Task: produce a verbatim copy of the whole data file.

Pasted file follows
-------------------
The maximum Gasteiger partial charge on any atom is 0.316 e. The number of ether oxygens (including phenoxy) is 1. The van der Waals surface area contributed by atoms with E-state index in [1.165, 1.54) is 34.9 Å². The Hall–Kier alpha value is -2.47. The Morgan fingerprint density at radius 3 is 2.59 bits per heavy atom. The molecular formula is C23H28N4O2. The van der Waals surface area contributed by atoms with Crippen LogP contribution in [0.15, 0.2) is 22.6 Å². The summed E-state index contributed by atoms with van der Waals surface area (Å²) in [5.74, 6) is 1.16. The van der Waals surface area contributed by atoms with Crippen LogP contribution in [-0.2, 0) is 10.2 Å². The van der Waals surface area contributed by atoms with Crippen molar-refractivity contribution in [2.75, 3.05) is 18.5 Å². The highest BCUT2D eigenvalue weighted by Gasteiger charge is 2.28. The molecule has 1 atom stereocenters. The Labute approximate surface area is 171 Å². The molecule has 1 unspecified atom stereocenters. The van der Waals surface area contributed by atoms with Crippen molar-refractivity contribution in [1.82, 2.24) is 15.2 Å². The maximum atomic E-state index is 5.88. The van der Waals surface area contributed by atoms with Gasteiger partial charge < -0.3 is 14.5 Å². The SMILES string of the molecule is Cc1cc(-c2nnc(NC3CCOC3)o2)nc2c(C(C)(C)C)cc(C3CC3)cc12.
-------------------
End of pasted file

The maximum Gasteiger partial charge on any atom is 0.316 e. The number of ether oxygens (including phenoxy) is 1. The van der Waals surface area contributed by atoms with E-state index in [1.165, 1.54) is 34.9 Å². The Hall–Kier alpha value is -2.47. The Morgan fingerprint density at radius 3 is 2.59 bits per heavy atom. The molecular formula is C23H28N4O2. The van der Waals surface area contributed by atoms with Crippen LogP contribution in [0.15, 0.2) is 22.6 Å². The summed E-state index contributed by atoms with van der Waals surface area (Å²) in [5.74, 6) is 1.16. The van der Waals surface area contributed by atoms with Crippen LogP contribution in [-0.2, 0) is 10.2 Å². The van der Waals surface area contributed by atoms with Crippen molar-refractivity contribution in [2.75, 3.05) is 18.5 Å². The highest BCUT2D eigenvalue weighted by Gasteiger charge is 2.28. The molecule has 1 atom stereocenters. The Labute approximate surface area is 171 Å². The molecule has 1 unspecified atom stereocenters. The van der Waals surface area contributed by atoms with Crippen molar-refractivity contribution in [1.82, 2.24) is 15.2 Å². The maximum atomic E-state index is 5.88. The van der Waals surface area contributed by atoms with Gasteiger partial charge < -0.3 is 14.5 Å². The SMILES string of the molecule is Cc1cc(-c2nnc(NC3CCOC3)o2)nc2c(C(C)(C)C)cc(C3CC3)cc12.